Precious casualties of a cruel year

First, the bad news: the nation went markedly madder this year. The good news is that we’ve always recovered — even from draconian surges of madness and sadness. We seem to delight in recklessly pushing the limits of risk, then averting the cataclysm just shy of oblivion. Teenagers play chicken. Politicians play brinksmanship. Whatever the game, the crucial questions remain: Where is the point of no return? How far is too far?

Houston, we’ve got a problem. Is that the edge of a cliff in our rearview mirror? We seem to be losing altitude apace. If so, can we save face by externalizing blame?

While you scavenge for plausible scapegoats, let’s retreat 41 years to review pop music for a potential remedy. In ‘74, Carly Simon’s fourth studio album, “Hotcakes,” vaulted to #3 on Billboard’s Top 200 LPs chart. It featured the hit singles “Haven’t Got Time for the Pain” and “Mockingbird,” a duet she recorded with James Taylor while pregnant with their daughter. The album — about “love, marriage and the pursuit of happiness,” according to Rolling Stone — gave comfort amid tumultuous times. “It emerged as American baby boomers, exhausted by the upheavals of Vietnam and Watergate era, settled down and hoped for quieter times,” wrote reviewer Jon Landau. “Yet the idea that this album somehow blended in, or simply reflected a wider zeitgeist, underestimates its originality. Rock music was largely driven by testosterone in the mid-1970s: by phallic guitars, crashing drums, and strutting popinjays … Carly Simon’s music always served to expand the horizons of rock.”

The chorus of its first track, “Safe and Sound,” was never more timely than now: “If, through all the madness, we can stick together we’re safe and sound. The world is inside-out and upside-down.”

The Third Estate Sunday Review notes, “When Carly Simon sings that on Hotcakes, it gives the love songs more meaning because there’s a context for them beyond lust and money. Artists of today should take note.”

The witty imagery of the song captured my imagination and reassured listeners that fantasy and ideals can mitigate the woes of the world – that dystopia can be digested with a light heart and that music and laughter should unite us to surmount even the most divisive and tragic forces.

Disturbing political divisions over such issues as health care and immigration reform linger with no end in sight. In one of the more eerie ironies of Kentucky’s U. S. senatorial campaign, Republican incumbent Mitch McConnell and Alison Lundergan Grimes reached for rifles in political ads shortly before Jefferson County Public Schools endured its first shooting, at Fern Creek High School.

A Metro government minimum wage debate remains unresolved as workers struggle to make ends meet. Racial tensions persist in the aftermath of police killing civilians and fatal retaliations.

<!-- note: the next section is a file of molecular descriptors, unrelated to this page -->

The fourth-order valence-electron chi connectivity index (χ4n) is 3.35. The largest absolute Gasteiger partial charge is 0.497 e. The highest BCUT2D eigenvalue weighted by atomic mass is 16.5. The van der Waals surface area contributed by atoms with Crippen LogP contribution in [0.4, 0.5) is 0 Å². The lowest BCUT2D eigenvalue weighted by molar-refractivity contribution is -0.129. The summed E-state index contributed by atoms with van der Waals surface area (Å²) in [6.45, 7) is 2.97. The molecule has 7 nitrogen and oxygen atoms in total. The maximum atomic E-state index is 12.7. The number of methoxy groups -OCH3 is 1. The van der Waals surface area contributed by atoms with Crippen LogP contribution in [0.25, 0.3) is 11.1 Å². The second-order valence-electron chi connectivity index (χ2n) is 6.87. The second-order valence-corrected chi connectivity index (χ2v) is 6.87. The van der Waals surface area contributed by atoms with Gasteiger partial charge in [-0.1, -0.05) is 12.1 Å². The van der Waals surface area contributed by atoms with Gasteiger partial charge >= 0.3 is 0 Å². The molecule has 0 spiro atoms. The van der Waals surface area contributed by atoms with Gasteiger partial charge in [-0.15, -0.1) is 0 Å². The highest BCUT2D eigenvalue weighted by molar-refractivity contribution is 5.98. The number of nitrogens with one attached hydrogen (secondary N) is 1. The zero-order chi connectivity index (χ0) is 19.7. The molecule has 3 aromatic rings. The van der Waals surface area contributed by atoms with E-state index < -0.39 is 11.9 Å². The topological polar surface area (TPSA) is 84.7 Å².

We also mourn the deaths of pioneering celebrities including Sid Cesar and Joan Rivers, titanic talents of comedy. The tragic passing of Philip Seymour Hoffman reminds us that the heroin epidemic is killing some of our best and brightest. And the creative community is still reeling from the loss of Diane Sawyer’s husband, Mike Nichols, a brilliant director of stage and screen, who, as a child, immigrated to the United States with his Jewish parents to escape Nazi Germany.

Locally, Jim Segrest, a preservationist who personified Louisville’s exuberant, eccentric character perished. We are also grieved by the loss of Sam Swope. His legacy of unbridled philanthropy made him a dynamo of compassion and will continue to enrich such organizations as Kosair Charities and The Humane Society for generations.

Privacy and security suffered two major blows as Jennifer Lawrence, Louisville’s beloved Oscar-winning actress, was victimized by the cyber-theft of revealing photos. And Sony Pictures was rocked by the most devastating cyber-crime ever, allegedly perpetrated by North Korea, in retaliation for a movie satire featuring a plot to assassinate Kim Jong-il, its bizarre, imperious leader.

But hope springs eternal as America remains the entertainment leader of the world. Tony Bennett’s televised duets with Lady Gage proved that the elderly crooner still has that swing. Documentarian Ken Burns is at the top of his game with his recent seven-part series, “The Roosevelts: An Intimate History” broadcast on PBS and now available on DVD.

Fortunately, “All in the Family” creator Normar Lear is still alive and kicking ass with a new book. Seth McFarlane, creator of “The Family Guy,” offered this tribute in November’s Vanity Fair: He is “angry about injustice in the world, racism, sexism, homophobia, abuse of political power, economic disparity … in other words, all the right things.”